Donaghey brothers wouldn’t mind being teammates a second time, but will always be family first
Defenceman Cody Donaghey (right) is ranked ninth for the Quebec Major Junior Hockey League draft this week. His brother Connor (left), a forward and teammate on the major midget St. John’s Maple Leafs, will try out with the QMJHL champion Saint John Sea Dogs later this summer. — Photo by Keith Gosse/The Telegram
They say they hockey is a brotherhood. On and off the ice, the sport embodies the virtues of teamwork, loyalty, and altruism.
For Connor and Cody Donaghey, hockey is just another aspect of their brotherhood, one steeped in those values.
“I’d say we’re probably the closest brothers you’ll come across,” says Cody, 16. “We don’t fight, we’re always pretty easy-going and getting along.”
It’s not as if their friendship is borne from the onset of teenage maturity. They insist they’ve always been this way.
“We were always very close, even from a young age,” says Connor, 18.
The pair are quick to thank their mother Caroline Whelan, who raised the boys as a single mother.
“We lived with her full-time, so I think that and how she raised us brought us closer together,” says the older brother.
“Our mom played a big role (in our relationship) because she raised us so well,” adds the younger.
Both Donagheys were members of the St. John’s Maple Leafs major midget team this season, the first time the brothers had hit the ice together since novice hockey. Both also played high school hockey with the Bishops Barons.
“The instant chemistry we had was just like playing street hockey in front of the house,” says Cody, a defenseman.
“On the power play, I didn’t even have to look. I knew he’d be back door waiting for the pass.”
“I think we would be strong together wherever we played,” says Connor, who suited up with the Leafs despite being drafted 28th overall by the Maritime Junior A Hockey League’s Yarmouth Mariners last summer.
If the hockey gods are kind this weekend, the brothers Donaghey could end up playing together next season. Cody is ranked ninth overall heading into this weekend’s Quebec Major Junior Hockey League draft, while Connor has signed a tryout offer with the Saint John Sea Dogs.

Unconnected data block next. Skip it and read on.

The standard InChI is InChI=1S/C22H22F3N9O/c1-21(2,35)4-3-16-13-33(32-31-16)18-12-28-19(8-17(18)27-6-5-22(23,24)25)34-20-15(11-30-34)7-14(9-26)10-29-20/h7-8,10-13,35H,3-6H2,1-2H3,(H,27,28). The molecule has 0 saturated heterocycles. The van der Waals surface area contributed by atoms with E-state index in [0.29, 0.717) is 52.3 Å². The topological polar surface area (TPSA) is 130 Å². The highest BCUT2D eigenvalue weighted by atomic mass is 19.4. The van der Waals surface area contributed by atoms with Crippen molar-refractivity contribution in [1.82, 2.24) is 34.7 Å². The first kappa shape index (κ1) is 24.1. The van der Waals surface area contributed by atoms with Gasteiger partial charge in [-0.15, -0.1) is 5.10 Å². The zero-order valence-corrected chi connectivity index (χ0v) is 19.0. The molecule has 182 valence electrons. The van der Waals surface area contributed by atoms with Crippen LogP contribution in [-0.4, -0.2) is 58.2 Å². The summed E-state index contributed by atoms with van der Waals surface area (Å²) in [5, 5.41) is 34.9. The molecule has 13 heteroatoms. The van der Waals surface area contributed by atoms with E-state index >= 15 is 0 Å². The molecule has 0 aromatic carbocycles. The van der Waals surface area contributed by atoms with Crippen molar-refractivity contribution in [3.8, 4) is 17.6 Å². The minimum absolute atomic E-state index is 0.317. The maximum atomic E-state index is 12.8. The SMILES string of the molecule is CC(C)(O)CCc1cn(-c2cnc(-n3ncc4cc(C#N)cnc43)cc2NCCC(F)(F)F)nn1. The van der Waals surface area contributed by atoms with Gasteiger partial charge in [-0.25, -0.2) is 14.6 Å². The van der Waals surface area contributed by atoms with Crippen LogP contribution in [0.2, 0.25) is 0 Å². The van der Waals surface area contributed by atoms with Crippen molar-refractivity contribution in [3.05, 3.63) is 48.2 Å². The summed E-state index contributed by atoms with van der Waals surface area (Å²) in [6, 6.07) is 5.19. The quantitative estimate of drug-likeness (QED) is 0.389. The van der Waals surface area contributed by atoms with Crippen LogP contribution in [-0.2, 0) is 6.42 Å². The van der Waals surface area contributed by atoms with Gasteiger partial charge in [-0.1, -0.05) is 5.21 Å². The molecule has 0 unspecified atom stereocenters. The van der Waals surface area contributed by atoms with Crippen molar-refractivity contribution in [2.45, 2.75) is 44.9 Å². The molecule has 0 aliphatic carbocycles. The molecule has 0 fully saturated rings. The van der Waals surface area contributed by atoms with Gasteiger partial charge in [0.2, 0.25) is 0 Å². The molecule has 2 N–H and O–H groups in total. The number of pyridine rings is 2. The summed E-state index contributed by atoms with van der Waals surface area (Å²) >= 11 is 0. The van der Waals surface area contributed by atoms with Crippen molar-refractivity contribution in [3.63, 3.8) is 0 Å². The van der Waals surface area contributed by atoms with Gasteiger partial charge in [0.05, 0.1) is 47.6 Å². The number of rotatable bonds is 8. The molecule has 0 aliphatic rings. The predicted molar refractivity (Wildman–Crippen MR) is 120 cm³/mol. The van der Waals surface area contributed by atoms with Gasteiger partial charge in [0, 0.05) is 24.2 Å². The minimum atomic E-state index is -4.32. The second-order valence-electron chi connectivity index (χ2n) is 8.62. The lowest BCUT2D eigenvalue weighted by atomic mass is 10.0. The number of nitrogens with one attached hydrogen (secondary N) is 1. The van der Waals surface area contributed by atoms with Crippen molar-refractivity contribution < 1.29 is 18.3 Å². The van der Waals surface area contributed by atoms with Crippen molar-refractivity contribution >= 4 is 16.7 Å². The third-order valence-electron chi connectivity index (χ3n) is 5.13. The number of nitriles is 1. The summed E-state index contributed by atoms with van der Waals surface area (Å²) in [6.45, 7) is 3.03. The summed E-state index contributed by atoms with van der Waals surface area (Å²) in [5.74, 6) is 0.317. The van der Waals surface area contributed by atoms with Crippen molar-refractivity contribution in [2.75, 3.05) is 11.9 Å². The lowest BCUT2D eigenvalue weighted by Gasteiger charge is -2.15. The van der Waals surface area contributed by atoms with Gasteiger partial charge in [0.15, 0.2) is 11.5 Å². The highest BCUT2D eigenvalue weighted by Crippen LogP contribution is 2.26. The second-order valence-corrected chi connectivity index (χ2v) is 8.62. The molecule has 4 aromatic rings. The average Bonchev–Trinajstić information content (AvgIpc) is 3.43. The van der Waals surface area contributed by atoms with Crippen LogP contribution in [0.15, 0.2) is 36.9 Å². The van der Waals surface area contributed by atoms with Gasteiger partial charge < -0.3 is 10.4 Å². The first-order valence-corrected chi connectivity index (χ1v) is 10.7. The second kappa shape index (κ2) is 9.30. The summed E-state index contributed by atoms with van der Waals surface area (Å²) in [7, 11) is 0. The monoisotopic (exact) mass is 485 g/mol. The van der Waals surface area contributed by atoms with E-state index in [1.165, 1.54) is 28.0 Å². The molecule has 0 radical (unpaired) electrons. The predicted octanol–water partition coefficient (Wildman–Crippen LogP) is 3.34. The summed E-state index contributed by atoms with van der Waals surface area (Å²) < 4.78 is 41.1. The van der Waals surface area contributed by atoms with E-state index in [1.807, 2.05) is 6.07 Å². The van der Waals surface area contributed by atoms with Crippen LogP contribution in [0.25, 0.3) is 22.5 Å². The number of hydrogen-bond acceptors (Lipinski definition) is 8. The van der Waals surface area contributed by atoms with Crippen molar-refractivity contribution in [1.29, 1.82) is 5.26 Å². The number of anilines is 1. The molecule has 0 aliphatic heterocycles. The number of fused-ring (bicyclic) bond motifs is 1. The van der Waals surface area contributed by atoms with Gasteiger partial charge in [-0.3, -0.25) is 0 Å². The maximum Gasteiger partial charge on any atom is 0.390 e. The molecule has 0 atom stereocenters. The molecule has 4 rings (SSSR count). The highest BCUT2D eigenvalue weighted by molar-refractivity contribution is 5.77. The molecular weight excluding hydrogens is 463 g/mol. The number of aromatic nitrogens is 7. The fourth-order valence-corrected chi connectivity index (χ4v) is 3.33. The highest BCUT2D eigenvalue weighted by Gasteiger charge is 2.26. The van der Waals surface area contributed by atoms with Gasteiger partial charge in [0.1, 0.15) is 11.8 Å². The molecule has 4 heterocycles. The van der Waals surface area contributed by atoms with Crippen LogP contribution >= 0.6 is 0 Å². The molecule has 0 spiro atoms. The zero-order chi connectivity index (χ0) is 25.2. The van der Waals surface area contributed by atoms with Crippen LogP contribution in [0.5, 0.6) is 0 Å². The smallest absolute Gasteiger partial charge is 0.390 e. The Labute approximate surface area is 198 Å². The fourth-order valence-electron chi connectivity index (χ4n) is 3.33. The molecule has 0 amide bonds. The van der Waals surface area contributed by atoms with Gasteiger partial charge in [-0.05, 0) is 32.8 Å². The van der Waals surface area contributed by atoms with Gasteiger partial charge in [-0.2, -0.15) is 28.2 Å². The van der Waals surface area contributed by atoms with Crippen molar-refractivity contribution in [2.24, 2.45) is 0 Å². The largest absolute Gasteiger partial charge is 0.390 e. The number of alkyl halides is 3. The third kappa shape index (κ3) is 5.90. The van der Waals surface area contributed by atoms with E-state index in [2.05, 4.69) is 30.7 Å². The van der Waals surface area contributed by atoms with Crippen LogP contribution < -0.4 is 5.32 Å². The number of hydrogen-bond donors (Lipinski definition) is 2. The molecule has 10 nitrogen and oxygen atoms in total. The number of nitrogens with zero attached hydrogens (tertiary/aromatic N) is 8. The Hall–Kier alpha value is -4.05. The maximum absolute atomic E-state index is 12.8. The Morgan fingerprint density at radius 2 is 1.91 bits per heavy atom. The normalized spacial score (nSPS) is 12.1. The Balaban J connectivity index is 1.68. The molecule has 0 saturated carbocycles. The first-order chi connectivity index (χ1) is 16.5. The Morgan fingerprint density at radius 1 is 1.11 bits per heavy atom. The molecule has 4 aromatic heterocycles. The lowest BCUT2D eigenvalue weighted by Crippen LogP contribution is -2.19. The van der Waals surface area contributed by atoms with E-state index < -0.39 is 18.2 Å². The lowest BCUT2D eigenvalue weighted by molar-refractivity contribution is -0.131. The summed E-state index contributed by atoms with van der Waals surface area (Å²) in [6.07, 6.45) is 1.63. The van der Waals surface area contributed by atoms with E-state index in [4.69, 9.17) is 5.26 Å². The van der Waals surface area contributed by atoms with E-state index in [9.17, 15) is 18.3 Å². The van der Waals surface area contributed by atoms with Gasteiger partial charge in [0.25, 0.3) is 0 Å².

The Sea Dogs, the reigning league champions, have two picks in the first round of Saturday’s draft, No. 8 and No. 11. Moreover, Saint John could be in the market for a new defenceman with Montreal Canadiens first-rounder Nathan Beaulieu set to graduate to the pro ranks.
So if all the stars align — and if the brothers’ agent Norm Conway can make a convincing enough case — the possibility of a major junior career together exists.
The brothers, however, are realistic about the likelihood of that occurring.
“It would be ideal, but we know there’s a very slim chance of that happening,” says Connor.
Despite being contacted by several QMJHL teams prior to the last two entry drafts, Connor had no intention of taking the major junior route. At that time, he was only looking at playing collegiate hockey in the United States.
But when he began learning more about the QMJHL’s educational grant program, he was won over.
Cody says there’s probably more to it.
“I think (the fact) I’m going does play a bit of a role because we can both end up on the same team again, and it would be a lot easier on Mom as well.”
Darren Halloran, their coach with the Maple Leafs and now the head QMJHL scout for the Newfoundland and Labrador, says both are ready to play at the major junior level.
He says Connor, the Maple Leafs’ captain this past season, has “a natural ability to score goals”, evident in the 56-goals he collected over regular season and playoff games this season.
“His offensive game is the best part of his game. He’s a great skater, and he plays a very smart, heads up game,” says Halloran.
Cody, meanwhile, is coming off an impressive year in which he played for Team Atlantic at the World Under-17 Challenge in Windsor, Ont., even though he didn’t attend any of the team’s tryout camps and made the squad based on an impressive Program of Excellent tournament on the under-16 squad.
“He’s so smart,” says Halloran. “He sees seam passes that only the pros see. He has no problem carrying the puck, he’s a very offensive defenseman and he’s very physical when need be.
“Cody’s got the whole package. As long as he has a great summer of training and gets ready for camp and goes in prepared, I’m expecting to see him stick up there next year.”
And for his part, he’s ready to make that happen.
“I’ve been waiting for this day my whole life, so I think I’m ready to go,” says Cody.